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The Tiger Interviews Walfredo Reyes Sr.
Father Reyes Speaks Out
Born in Cuba and raised in New York City, Walfredo Sr. (father of percussionists Walfredo Jr. and Danny Reyes) has worked with many of the greatest names in music both in the US and abroad including Julio Gutierrez, Cuban bassist Israel Lopez (Cachao), Zoot Sims, Denny Drew, Philly Joe Jones, Tito Puente, Tito Rodriguez, José Fajardo, Sammy Davis Jr., Paul Anka, Jerry Vale, Milton Berle, Bobby Darin, Liberace, Wayne Newton, and the list goes on and on. I caught up with Walfredo at the Modern Drummer Festival for this interview and found him an extremely interesting personality. I think you will to.
TB (Tiger Bill): Who were your greatest influences when you were first starting out in the business?
WR (Walfredo Reyes): When I started playing in New York City at the age of 14, the big band drummers like Louis Bellson and Buddy Rich were my favorites.
TB: You've worked with so many great musicians over the years, I know it's impossible for you to discuss all of them but is there any single gig that stands out in your mind as a great experience?
WR: I worked on the staff orchestra for Channel 4 in Havana, Cuba from 1954 until I left Cuba in the '60s and during that time, I got the chance to back up many of the great Cuban artists, Mexican artists, Spanish Flamenco dancers. Many, many great musicians.
TB: Do you feel the drummers of today have the same opportunies you had when you were growing up?
WR: The music scene is quite different today. The players of today don't have access to all of the live music that we had. We used to walk down 52nd street in New York and hear Joe Morello and Philly Joe Jones and so many great players at the many clubs that had live music back then. There isn't as much live music happening today. But on the other hand, we didn't have access to the electronic music and drum machines that the drummers of today have. I'm very proud of the young drummers of today. I feel that they are extremely talented.
TB: You have two sons who are also percussionists and because of my own experience trying to teach my own two sons, did your sons always listen to what you were trying to teach them?
RM: No, they didn't listen to dad. They do respect me and they've very good kids and very good musicians but I let them go their own way and let them think their way. If you do that, they'll pick up right things and wrong things but you just have to let them try things out and think for themselves.
TB: It must have been a terrific experience to work on an album with your sons. How did the album San Rafael 560 come about?
WR: It was Danny's project. He handled everything. In addition to Danny, Walfredo Jr., and myself playing on the album, we also have cousin Rafael De Los Reyes from New York singing and drumming. Kamar de los Reyes, a star on One Life To Live, is on it too.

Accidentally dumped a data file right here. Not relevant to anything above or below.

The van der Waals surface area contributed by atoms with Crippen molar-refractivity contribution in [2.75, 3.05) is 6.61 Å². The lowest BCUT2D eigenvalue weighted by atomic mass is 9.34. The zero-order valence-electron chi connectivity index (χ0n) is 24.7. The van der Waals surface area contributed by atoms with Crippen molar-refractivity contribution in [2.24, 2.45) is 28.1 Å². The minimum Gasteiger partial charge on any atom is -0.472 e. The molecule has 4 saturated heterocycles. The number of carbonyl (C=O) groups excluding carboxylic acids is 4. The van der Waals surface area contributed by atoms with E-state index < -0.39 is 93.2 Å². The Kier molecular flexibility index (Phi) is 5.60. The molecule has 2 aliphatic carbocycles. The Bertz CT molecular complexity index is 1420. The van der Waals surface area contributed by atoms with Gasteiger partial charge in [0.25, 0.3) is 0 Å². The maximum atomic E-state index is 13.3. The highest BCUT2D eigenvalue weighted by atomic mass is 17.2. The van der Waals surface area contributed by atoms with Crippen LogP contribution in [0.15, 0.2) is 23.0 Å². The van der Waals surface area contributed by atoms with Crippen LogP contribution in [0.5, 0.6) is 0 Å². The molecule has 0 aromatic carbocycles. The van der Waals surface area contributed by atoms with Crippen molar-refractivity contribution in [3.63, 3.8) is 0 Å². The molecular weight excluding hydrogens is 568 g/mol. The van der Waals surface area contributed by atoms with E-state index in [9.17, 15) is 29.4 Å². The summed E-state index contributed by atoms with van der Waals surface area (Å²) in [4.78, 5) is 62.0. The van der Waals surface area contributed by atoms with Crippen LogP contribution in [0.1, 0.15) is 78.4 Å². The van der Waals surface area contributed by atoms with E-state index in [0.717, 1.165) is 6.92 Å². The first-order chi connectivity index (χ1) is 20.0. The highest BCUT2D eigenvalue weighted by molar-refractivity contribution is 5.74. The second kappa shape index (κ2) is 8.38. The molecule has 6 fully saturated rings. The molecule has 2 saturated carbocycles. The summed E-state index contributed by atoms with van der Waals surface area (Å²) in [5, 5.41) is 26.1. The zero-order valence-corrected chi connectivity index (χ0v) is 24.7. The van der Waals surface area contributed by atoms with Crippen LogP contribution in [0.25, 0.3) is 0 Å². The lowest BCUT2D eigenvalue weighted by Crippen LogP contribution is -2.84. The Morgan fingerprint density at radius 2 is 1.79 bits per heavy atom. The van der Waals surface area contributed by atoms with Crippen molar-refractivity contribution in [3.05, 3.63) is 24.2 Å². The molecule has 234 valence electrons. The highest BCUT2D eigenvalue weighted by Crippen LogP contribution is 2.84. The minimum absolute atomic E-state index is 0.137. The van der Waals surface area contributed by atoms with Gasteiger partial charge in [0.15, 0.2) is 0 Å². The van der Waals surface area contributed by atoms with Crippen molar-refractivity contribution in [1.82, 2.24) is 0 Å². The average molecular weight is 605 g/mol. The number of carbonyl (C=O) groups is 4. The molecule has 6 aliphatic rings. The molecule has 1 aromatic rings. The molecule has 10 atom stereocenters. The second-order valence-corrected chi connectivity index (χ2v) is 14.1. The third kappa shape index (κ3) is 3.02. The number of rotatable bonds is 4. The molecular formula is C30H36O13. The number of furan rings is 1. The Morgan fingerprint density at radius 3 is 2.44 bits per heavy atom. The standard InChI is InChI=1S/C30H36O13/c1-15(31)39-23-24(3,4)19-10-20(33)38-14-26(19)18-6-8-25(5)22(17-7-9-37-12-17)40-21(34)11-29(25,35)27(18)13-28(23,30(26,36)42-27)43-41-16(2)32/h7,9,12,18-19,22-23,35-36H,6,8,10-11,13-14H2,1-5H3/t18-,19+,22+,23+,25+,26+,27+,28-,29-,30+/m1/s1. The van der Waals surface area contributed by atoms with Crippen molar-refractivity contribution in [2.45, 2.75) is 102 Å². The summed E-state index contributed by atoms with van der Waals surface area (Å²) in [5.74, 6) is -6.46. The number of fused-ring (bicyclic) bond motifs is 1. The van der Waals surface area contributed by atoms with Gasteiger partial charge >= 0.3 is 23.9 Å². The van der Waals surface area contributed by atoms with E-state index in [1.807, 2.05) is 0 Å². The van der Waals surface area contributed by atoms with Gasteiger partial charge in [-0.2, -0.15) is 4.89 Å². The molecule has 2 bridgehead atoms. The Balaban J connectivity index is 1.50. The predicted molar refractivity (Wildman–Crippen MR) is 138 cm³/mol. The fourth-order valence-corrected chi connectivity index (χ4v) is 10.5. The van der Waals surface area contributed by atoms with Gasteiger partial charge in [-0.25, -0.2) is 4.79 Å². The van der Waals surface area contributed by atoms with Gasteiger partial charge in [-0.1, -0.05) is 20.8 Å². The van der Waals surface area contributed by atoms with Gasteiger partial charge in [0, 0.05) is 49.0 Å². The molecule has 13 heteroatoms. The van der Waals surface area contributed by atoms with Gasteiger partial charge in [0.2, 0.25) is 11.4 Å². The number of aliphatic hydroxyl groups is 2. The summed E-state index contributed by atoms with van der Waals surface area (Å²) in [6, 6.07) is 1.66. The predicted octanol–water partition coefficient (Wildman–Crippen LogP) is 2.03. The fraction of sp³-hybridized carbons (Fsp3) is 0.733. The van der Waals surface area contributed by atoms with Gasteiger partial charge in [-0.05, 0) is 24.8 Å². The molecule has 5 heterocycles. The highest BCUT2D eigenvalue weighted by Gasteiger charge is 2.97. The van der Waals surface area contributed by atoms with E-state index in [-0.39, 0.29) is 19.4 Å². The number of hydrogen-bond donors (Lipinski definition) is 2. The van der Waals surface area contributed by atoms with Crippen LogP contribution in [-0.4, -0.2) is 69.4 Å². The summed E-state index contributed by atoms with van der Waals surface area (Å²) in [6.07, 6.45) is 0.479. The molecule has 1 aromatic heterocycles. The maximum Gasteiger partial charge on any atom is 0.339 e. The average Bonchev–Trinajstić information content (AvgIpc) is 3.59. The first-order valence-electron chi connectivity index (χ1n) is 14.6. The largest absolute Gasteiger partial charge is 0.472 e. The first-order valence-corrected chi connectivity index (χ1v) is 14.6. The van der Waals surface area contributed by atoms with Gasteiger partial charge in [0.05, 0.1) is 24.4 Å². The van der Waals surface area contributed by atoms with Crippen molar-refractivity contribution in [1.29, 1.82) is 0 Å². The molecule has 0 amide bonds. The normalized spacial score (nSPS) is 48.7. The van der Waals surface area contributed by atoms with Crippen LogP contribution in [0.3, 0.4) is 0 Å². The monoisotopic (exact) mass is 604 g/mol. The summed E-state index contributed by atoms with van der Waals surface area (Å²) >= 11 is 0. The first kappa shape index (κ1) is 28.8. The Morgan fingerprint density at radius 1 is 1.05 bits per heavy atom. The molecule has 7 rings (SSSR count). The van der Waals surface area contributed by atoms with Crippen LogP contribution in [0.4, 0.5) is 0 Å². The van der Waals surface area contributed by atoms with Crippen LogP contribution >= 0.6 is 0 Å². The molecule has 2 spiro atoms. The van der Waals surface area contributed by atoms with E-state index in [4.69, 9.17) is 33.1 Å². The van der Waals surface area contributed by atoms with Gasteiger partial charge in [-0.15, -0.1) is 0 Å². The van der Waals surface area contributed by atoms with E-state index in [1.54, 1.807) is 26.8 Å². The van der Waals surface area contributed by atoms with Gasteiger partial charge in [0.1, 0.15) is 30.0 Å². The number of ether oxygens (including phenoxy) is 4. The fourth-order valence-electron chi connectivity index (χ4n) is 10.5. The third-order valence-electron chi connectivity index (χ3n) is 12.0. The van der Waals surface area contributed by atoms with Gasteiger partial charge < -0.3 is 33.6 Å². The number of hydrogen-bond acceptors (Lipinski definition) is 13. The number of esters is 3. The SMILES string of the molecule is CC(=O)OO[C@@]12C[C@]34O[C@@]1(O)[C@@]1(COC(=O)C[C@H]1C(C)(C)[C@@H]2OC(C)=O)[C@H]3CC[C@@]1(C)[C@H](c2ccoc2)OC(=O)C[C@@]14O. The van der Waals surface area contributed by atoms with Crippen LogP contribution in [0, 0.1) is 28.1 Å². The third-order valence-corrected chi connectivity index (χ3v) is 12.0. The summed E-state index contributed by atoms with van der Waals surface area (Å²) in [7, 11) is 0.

TB: Did you write any original tunes for the album?
WR: My uncle wrote one of tunes but most of the others are free jamming improvisions. I pioneered that type of music in Havana. The music becomes very free and you're not bound by a click track or anything like that.
TB: Speaking of click tracks, what do you think of working with a click track?
WR: You need a click track when you're playing in a big orchestra for a movie soundtrack but most Latin music, the Clave is the click track.You must learn to follow the Clave. I feel that it's okay to rush the tempo a little or hold back in certain places, according to the music. That's what gives the music feeling.
TB: You've done so much in your career and you've worked with so many great artists. Do you feel that there's anything left for you to do?
WR: I constantly listen to world rhythms from every country and I'm always learning something. I feel that drummers and percussionists are in a planet of our own, with our own language. When we play together we don't care about ethnic background or anything else. You're a human being, period. When you talk through your drums, no matter if you're playing a drumset or hand drums or whatever, that's your expression. If we had more percussionists in our political world, the world would be a better place. I'd vote for a drummer for President anytime!
TB: So would I!
TB: Do you have a favorite musical style?
WR: I like to always keep pushing the envelope and challenging the normal ways of playing, like the great Tony Williams did, always changing and trying to add something new. Young drummers of today are picking up the folklore from each of their countries and that's what makes today's music so challenging. And it's what makes the young musicians coming up today so great.
TB: Do you have any tips for up-and-coming drummers?
WR: Yes. Travel a lot. Go to other parts of the world and meet other drummers and study their ways. Not only their musical ways but study other cultures of the world. It makes you a better person as well as a better player. Go to Africa, Brazil, South America, and anywhere you can. When you get together with other drummers and musicians, it's like you're all speaking the same language no matter where you're from. That's why I say if everyone in the world would do that, we'd all be better off. Practice and study other instruments, not just drums and percussion. Learn to play piano and study harmony. That's my advice. Oh... and listen to your father!
End of Interview
Following the interview Walfredo was explaining how the Salsa dance developed from the mating ritual of the chicken and rooster. Unfortunately, I didn't have my tape recorder with me for that interesting conversion, but I promised I'd get him to discuss it in detail next time!
Thank you Walfredo, for sharing a small portion of your vast experiences with us.
Until next time: Stay Loose.
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